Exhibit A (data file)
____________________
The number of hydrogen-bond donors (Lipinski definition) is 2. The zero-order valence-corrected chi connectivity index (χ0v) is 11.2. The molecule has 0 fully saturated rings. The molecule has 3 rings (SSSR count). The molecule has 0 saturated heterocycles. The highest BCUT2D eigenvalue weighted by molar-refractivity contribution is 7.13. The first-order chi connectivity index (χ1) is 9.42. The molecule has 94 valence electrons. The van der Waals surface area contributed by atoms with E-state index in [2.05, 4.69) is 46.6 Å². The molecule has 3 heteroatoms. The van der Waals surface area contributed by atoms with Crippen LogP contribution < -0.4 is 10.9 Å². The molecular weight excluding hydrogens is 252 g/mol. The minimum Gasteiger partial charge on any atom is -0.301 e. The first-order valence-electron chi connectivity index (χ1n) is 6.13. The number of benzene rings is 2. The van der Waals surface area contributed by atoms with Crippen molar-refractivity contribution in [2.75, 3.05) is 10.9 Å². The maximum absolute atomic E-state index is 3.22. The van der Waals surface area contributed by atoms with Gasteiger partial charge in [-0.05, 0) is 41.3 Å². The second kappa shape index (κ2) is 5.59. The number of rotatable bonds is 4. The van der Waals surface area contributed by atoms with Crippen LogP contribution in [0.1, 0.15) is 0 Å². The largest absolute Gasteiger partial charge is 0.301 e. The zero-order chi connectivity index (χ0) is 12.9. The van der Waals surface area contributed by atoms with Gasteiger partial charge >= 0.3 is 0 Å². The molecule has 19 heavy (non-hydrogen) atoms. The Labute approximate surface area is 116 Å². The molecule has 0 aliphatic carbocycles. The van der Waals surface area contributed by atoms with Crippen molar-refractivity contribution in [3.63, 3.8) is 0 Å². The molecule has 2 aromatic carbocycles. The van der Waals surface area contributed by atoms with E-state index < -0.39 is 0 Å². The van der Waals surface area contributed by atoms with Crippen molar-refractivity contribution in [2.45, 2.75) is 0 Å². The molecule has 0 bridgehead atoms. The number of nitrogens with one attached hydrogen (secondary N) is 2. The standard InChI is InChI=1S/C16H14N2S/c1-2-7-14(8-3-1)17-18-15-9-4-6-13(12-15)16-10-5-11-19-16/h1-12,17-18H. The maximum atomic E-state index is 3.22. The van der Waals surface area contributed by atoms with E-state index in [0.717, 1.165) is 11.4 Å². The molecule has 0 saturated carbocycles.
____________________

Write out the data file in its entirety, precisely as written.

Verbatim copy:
The number of hydrogen-bond donors (Lipinski definition) is 2. The zero-order valence-corrected chi connectivity index (χ0v) is 11.2. The molecule has 0 fully saturated rings. The molecule has 3 rings (SSSR count). The molecule has 0 saturated heterocycles. The highest BCUT2D eigenvalue weighted by molar-refractivity contribution is 7.13. The first-order chi connectivity index (χ1) is 9.42. The molecule has 94 valence electrons. The van der Waals surface area contributed by atoms with E-state index in [2.05, 4.69) is 46.6 Å². The molecule has 3 heteroatoms. The van der Waals surface area contributed by atoms with Crippen LogP contribution < -0.4 is 10.9 Å². The molecular weight excluding hydrogens is 252 g/mol. The minimum Gasteiger partial charge on any atom is -0.301 e. The first-order valence-electron chi connectivity index (χ1n) is 6.13. The number of benzene rings is 2. The van der Waals surface area contributed by atoms with Crippen molar-refractivity contribution in [2.75, 3.05) is 10.9 Å². The maximum absolute atomic E-state index is 3.22. The van der Waals surface area contributed by atoms with Gasteiger partial charge in [-0.05, 0) is 41.3 Å². The second kappa shape index (κ2) is 5.59. The number of rotatable bonds is 4. The van der Waals surface area contributed by atoms with Crippen LogP contribution in [0.1, 0.15) is 0 Å². The largest absolute Gasteiger partial charge is 0.301 e. The zero-order chi connectivity index (χ0) is 12.9. The van der Waals surface area contributed by atoms with Gasteiger partial charge >= 0.3 is 0 Å². The molecule has 19 heavy (non-hydrogen) atoms. The Labute approximate surface area is 116 Å². The molecule has 0 aliphatic carbocycles. The van der Waals surface area contributed by atoms with Crippen molar-refractivity contribution in [3.63, 3.8) is 0 Å². The molecule has 2 aromatic carbocycles. The van der Waals surface area contributed by atoms with E-state index < -0.39 is 0 Å². The van der Waals surface area contributed by atoms with Crippen molar-refractivity contribution in [2.45, 2.75) is 0 Å². The molecule has 0 bridgehead atoms. The number of nitrogens with one attached hydrogen (secondary N) is 2. The standard InChI is InChI=1S/C16H14N2S/c1-2-7-14(8-3-1)17-18-15-9-4-6-13(12-15)16-10-5-11-19-16/h1-12,17-18H. The maximum atomic E-state index is 3.22. The van der Waals surface area contributed by atoms with E-state index in [0.717, 1.165) is 11.4 Å². The molecule has 0 saturated carbocycles.